Cyber security staff are working weekends more than ever before – and it needs to stop

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More than eight-in-ten cyber security professionals in the UK are working weekends because of the pressure of their job, according to new research.

In a new report from security firm Bitdefender, based on a survey of 1,200 cyber professionals in France, Germany, Italy, Singapore, the UK and the US, the company said the pressure means that 71% of UK respondents are planning to look for a new job within the next year.

Globally, seven-in-ten said they often have to work at weekends, with the figure rising to 81% in the UK. It's just 59% in Singapore.

In terms of what they're concerned about, the main threats were ransomware, cited by a third, followed closely by software vulnerabilities and zero-day exploits, and phishing/social engineering at 28%.

Nearly half (44%) of respondents identified data breaches or leaks as a significant worry, while 43% expressed concerns over unauthorized access to cloud services, and another 42% were troubled by misconfigured cloud storage.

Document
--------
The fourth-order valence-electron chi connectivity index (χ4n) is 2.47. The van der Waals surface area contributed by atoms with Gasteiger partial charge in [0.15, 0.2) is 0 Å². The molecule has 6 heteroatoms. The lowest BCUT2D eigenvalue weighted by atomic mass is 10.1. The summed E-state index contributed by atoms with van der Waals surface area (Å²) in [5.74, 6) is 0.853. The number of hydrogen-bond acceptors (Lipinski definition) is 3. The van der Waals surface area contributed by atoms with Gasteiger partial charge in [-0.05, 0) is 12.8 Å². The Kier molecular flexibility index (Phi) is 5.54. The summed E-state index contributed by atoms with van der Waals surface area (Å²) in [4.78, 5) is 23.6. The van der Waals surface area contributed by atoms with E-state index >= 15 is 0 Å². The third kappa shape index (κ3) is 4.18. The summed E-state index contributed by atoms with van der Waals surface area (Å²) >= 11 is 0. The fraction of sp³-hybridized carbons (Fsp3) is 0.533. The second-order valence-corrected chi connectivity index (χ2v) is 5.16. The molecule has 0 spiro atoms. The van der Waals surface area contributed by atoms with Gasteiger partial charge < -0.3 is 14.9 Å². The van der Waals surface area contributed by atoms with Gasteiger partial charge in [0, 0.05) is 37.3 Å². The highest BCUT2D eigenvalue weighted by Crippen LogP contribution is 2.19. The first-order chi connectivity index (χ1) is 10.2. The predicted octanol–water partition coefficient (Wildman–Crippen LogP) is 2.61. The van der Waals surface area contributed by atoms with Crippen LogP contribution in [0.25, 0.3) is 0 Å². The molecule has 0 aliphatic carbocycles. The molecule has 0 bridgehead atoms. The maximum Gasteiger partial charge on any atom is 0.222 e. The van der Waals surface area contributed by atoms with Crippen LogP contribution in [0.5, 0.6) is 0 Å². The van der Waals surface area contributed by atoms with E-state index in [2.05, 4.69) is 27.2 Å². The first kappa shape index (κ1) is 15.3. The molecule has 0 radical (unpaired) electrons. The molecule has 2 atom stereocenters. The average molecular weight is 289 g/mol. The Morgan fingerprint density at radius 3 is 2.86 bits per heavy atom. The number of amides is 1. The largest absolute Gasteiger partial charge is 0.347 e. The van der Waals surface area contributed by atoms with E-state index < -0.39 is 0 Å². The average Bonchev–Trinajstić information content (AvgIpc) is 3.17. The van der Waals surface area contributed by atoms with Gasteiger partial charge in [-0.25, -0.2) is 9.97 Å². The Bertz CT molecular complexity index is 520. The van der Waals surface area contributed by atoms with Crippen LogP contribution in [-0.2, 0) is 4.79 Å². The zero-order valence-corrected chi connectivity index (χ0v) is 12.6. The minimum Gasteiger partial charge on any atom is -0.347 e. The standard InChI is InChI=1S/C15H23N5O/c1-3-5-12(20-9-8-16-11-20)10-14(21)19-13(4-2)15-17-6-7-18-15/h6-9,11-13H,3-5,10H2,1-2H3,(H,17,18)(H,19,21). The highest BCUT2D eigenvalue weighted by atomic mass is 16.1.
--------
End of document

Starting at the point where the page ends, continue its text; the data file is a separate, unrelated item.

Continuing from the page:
Researchers warned that the current threat landscape, combined with rampant skills shortages, is creating a more intense culture of overworking for security professionals.

This, in turn, is having a detrimental effect on their health and impacting broader cyber resilience.

"A shortage of qualified cloud cybersecurity talent makes this all the more challenging," researchers said.


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"Many IT professionals may possess deep expertise in one specific cloud platform, such as Azure, yet find themselves less familiar with others, like Google Cloud or AWS. This skill disparity can lead to gaps in an organization’s overall cloud security posture."

As a result of this lack of internal expertise, two-in-five professionals engage third-party cyber security experts to help lighten the load.

Burnout in cyber security is rampant

The survey findings align closely with previous research on overworking in the cyber security industry. Last year, a study from Centripetal showed that one-third of security professionals experience interruptions in their personal lives due to the pressure of the job.

70% of respondents told the firm their lives are interrupted at least once a week, while almost one-fifth were working more than a full day’s worth of unpaid overtime on a weekly basis.

In a similar study from CyberArk this year, more than two-thirds of C-suite executives said work-related burnout is affecting their ability to make critical, high-level decisions.

Emma Woollacott

Emma Woollacott is a freelance journalist writing for publications including the BBC, Private Eye, Forbes, Raconteur and specialist technology titles.